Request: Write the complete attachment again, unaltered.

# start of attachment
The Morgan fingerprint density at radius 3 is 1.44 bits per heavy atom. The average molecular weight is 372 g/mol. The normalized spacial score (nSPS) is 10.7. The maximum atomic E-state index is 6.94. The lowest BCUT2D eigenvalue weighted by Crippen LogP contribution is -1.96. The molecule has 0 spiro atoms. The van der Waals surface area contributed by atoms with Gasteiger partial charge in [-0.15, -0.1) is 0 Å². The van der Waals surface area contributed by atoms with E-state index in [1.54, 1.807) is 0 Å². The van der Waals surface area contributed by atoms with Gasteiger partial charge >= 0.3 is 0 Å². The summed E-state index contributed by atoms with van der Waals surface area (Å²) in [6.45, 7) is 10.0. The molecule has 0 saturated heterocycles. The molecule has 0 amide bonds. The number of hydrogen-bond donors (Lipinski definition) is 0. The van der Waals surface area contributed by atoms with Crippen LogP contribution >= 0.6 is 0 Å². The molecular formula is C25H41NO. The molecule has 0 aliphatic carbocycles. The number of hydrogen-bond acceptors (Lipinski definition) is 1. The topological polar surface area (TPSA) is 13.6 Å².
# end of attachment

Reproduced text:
The Morgan fingerprint density at radius 3 is 1.44 bits per heavy atom. The average molecular weight is 372 g/mol. The normalized spacial score (nSPS) is 10.7. The maximum atomic E-state index is 6.94. The lowest BCUT2D eigenvalue weighted by Crippen LogP contribution is -1.96. The molecule has 0 spiro atoms. The van der Waals surface area contributed by atoms with Gasteiger partial charge in [-0.15, -0.1) is 0 Å². The van der Waals surface area contributed by atoms with E-state index in [1.54, 1.807) is 0 Å². The van der Waals surface area contributed by atoms with Gasteiger partial charge >= 0.3 is 0 Å². The summed E-state index contributed by atoms with van der Waals surface area (Å²) in [6.45, 7) is 10.0. The molecule has 0 saturated heterocycles. The molecule has 0 amide bonds. The number of hydrogen-bond donors (Lipinski definition) is 0. The van der Waals surface area contributed by atoms with Crippen LogP contribution >= 0.6 is 0 Å². The molecular formula is C25H41NO. The molecule has 0 aliphatic carbocycles. The number of hydrogen-bond acceptors (Lipinski definition) is 1. The topological polar surface area (TPSA) is 13.6 Å².